Buckner spoke about “The Dash,” a book emphasizing living a good life and taking time to make a difference.
“This book is about living, it’s about life, enjoying life,” Buckner said.
The book, which he discovered not long after his father died, has helped him through some difficult times.
“He was really the first person I lost that I was very, very close to,” Buckner said.
Five months later Buckner’s mother also died.
“I was close to my parents, probably a little closer than a lot of children are. They were not only my parents but mentors to me,” Buckner said. Buckner encouraged the Rotarians to slow down the fast pace of life to spend time with their families, and be intentional about communicating with them. He encouraged them to build relationships instead of merely striving to be successful at work.
The ideas and principals in “The Dash,” as well as reading the Bible and receiving encouragement from friends, have helped him in the roller-coaster that has been his life of the past 18 months, including losing his daughter Shipley in a car accident, Buckner said.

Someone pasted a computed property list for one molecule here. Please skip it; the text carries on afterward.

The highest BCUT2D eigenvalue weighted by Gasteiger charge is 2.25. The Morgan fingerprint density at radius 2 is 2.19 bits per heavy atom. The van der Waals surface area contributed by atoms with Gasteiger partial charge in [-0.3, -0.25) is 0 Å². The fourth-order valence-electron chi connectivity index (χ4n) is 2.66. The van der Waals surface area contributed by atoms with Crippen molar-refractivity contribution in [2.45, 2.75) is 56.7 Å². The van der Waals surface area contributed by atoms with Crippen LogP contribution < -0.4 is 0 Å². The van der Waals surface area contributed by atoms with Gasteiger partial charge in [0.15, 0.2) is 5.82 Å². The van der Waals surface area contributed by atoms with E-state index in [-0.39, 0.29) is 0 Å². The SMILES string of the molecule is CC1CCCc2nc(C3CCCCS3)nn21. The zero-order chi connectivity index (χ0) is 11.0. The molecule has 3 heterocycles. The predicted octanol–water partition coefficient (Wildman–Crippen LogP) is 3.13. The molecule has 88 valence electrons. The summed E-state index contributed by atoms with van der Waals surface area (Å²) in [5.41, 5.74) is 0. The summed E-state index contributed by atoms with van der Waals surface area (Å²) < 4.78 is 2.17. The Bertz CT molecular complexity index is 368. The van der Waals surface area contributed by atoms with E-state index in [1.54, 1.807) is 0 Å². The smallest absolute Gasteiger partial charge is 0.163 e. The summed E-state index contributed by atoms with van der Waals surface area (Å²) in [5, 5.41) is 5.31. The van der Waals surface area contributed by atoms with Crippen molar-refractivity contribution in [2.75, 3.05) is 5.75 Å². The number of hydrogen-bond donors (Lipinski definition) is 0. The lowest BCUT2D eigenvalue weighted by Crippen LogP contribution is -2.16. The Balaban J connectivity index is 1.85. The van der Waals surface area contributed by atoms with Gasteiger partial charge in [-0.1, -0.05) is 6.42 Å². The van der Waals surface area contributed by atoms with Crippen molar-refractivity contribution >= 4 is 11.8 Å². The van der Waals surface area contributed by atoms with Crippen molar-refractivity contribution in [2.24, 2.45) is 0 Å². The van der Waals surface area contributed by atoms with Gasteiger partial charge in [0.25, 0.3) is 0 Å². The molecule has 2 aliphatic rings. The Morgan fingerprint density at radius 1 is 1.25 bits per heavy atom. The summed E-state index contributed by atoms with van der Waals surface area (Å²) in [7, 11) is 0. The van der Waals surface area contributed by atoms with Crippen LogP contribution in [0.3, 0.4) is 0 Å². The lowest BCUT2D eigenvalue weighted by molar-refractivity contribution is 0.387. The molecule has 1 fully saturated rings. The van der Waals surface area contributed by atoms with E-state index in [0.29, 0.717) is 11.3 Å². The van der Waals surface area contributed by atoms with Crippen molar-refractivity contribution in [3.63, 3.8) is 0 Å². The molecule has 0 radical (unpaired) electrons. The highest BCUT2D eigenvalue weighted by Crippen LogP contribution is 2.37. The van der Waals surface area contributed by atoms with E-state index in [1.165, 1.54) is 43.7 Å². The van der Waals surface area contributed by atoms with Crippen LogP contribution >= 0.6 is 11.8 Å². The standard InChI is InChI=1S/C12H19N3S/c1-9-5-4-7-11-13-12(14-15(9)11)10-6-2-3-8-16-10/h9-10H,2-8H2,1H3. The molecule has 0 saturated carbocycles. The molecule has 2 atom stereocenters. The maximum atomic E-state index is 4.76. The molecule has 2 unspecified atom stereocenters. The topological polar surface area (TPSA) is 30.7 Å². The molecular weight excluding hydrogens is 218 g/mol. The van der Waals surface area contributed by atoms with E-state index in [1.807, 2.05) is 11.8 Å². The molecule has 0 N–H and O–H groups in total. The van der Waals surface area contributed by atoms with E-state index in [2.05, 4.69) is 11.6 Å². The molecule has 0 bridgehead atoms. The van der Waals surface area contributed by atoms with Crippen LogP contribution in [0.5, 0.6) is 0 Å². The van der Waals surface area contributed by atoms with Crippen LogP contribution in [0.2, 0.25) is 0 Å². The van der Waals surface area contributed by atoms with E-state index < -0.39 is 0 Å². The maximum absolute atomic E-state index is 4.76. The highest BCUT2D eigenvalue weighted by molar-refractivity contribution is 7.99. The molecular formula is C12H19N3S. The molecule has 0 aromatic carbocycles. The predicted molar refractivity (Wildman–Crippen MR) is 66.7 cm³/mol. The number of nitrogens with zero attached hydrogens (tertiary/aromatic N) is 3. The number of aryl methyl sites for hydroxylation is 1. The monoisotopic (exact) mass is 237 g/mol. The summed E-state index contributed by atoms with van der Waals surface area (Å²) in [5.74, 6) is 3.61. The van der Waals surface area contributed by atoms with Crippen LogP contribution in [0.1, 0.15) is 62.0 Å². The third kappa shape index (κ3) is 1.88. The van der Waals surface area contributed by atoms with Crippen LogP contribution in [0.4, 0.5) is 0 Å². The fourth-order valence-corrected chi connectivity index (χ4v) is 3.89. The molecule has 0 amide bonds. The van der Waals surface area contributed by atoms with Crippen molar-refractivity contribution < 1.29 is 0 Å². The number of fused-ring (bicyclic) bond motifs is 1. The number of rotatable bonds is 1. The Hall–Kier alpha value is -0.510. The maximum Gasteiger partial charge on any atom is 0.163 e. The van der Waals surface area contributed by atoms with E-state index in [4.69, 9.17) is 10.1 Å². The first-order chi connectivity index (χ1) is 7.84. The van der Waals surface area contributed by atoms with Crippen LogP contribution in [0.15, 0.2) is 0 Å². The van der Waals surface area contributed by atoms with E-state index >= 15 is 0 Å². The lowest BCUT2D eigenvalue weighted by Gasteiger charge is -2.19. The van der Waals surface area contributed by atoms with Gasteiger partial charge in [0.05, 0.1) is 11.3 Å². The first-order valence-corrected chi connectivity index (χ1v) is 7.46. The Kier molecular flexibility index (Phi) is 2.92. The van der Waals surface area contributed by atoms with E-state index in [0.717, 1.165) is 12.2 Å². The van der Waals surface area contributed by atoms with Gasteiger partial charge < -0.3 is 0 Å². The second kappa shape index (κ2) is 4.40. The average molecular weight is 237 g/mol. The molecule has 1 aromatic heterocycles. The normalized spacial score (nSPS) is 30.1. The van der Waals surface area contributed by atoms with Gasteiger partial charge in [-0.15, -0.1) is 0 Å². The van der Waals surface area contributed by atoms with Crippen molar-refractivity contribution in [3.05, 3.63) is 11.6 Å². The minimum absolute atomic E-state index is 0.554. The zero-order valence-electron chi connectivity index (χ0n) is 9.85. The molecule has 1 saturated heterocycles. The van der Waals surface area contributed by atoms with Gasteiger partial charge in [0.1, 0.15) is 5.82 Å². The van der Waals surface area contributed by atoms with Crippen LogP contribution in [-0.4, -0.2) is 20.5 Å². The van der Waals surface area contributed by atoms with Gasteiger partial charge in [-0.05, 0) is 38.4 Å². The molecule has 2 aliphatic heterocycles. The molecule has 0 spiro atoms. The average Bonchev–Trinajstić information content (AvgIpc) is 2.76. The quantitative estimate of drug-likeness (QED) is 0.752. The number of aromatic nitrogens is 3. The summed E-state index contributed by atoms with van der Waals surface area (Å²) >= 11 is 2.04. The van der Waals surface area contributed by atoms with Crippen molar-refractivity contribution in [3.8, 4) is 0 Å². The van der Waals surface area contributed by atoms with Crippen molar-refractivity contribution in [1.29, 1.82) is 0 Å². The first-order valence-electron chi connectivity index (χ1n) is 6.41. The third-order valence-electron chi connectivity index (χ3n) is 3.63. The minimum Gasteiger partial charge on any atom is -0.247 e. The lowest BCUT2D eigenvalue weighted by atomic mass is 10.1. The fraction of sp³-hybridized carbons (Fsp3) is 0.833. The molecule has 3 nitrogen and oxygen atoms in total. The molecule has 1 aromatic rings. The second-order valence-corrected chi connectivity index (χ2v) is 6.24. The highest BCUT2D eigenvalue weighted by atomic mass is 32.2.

In his work owning more than 30 funeral homes, Buckner said he has been to thousands of gravesites but had not thought about how the dash on a tombstone represents a person’s life until he read the book.
It is the dash, representing the life the person lived, that is important, not the beginning and ending dates, according to the book.
“Those are important dates, don’t get me wrong, but that middle line (that time) in between is what says every thing about that person,” he said.
He said the book holds a lot of meaning because it shows how to focus on what is really important.
“I hope my experience can help somebody correct maybe a fault they find in their own family,” Buckner said.
Buckner made a $5,000 contribution to the club in memory of his parents, Shipley and Max Carroll. Each Rotarian present was offered a copy of “The Dash” and encouraged to read it.
Buckner was a Rotarian 16 years ago. During that time he was named a Paul Harris Fellow, one of the highest awards in Rotary.
In other Rotary news:
Stephen Carroll presented the club with an update on a well and sanitation project to provide clean water to a community center in Guatemala. The club has applied for grants for the project and will be funding $17,500 of it. Carroll said this is about a third of the project.